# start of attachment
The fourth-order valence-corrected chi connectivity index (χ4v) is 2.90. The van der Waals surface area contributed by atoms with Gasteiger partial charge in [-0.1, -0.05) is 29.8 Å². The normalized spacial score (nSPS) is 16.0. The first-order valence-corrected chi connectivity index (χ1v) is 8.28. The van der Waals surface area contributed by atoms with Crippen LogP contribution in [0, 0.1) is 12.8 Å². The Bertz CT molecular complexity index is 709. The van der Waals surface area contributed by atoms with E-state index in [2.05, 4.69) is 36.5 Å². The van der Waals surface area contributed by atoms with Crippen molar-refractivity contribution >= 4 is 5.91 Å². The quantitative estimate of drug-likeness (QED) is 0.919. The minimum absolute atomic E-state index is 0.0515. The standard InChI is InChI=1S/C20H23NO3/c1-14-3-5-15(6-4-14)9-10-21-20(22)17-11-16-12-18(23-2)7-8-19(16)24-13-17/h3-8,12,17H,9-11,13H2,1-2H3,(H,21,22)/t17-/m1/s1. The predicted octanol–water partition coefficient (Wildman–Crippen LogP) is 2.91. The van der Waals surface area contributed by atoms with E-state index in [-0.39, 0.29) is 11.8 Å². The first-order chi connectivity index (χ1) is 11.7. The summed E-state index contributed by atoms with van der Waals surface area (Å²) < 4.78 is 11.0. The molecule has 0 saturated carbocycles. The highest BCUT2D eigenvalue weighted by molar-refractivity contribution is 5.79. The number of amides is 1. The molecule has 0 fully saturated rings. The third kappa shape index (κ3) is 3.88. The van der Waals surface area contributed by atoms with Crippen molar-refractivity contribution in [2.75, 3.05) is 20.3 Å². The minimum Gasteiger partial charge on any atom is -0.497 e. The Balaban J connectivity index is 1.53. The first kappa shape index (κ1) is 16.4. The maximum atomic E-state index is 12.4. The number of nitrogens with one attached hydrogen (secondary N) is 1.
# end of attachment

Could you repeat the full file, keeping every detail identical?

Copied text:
The fourth-order valence-corrected chi connectivity index (χ4v) is 2.90. The van der Waals surface area contributed by atoms with Gasteiger partial charge in [-0.1, -0.05) is 29.8 Å². The normalized spacial score (nSPS) is 16.0. The first-order valence-corrected chi connectivity index (χ1v) is 8.28. The van der Waals surface area contributed by atoms with Crippen LogP contribution in [0, 0.1) is 12.8 Å². The Bertz CT molecular complexity index is 709. The van der Waals surface area contributed by atoms with E-state index in [2.05, 4.69) is 36.5 Å². The van der Waals surface area contributed by atoms with Crippen molar-refractivity contribution >= 4 is 5.91 Å². The quantitative estimate of drug-likeness (QED) is 0.919. The minimum absolute atomic E-state index is 0.0515. The standard InChI is InChI=1S/C20H23NO3/c1-14-3-5-15(6-4-14)9-10-21-20(22)17-11-16-12-18(23-2)7-8-19(16)24-13-17/h3-8,12,17H,9-11,13H2,1-2H3,(H,21,22)/t17-/m1/s1. The predicted octanol–water partition coefficient (Wildman–Crippen LogP) is 2.91. The van der Waals surface area contributed by atoms with E-state index in [-0.39, 0.29) is 11.8 Å². The first-order chi connectivity index (χ1) is 11.7. The summed E-state index contributed by atoms with van der Waals surface area (Å²) < 4.78 is 11.0. The molecule has 0 saturated carbocycles. The highest BCUT2D eigenvalue weighted by molar-refractivity contribution is 5.79. The number of amides is 1. The molecule has 0 fully saturated rings. The third kappa shape index (κ3) is 3.88. The van der Waals surface area contributed by atoms with Crippen molar-refractivity contribution in [2.75, 3.05) is 20.3 Å². The minimum Gasteiger partial charge on any atom is -0.497 e. The Balaban J connectivity index is 1.53. The first kappa shape index (κ1) is 16.4. The maximum atomic E-state index is 12.4. The number of nitrogens with one attached hydrogen (secondary N) is 1.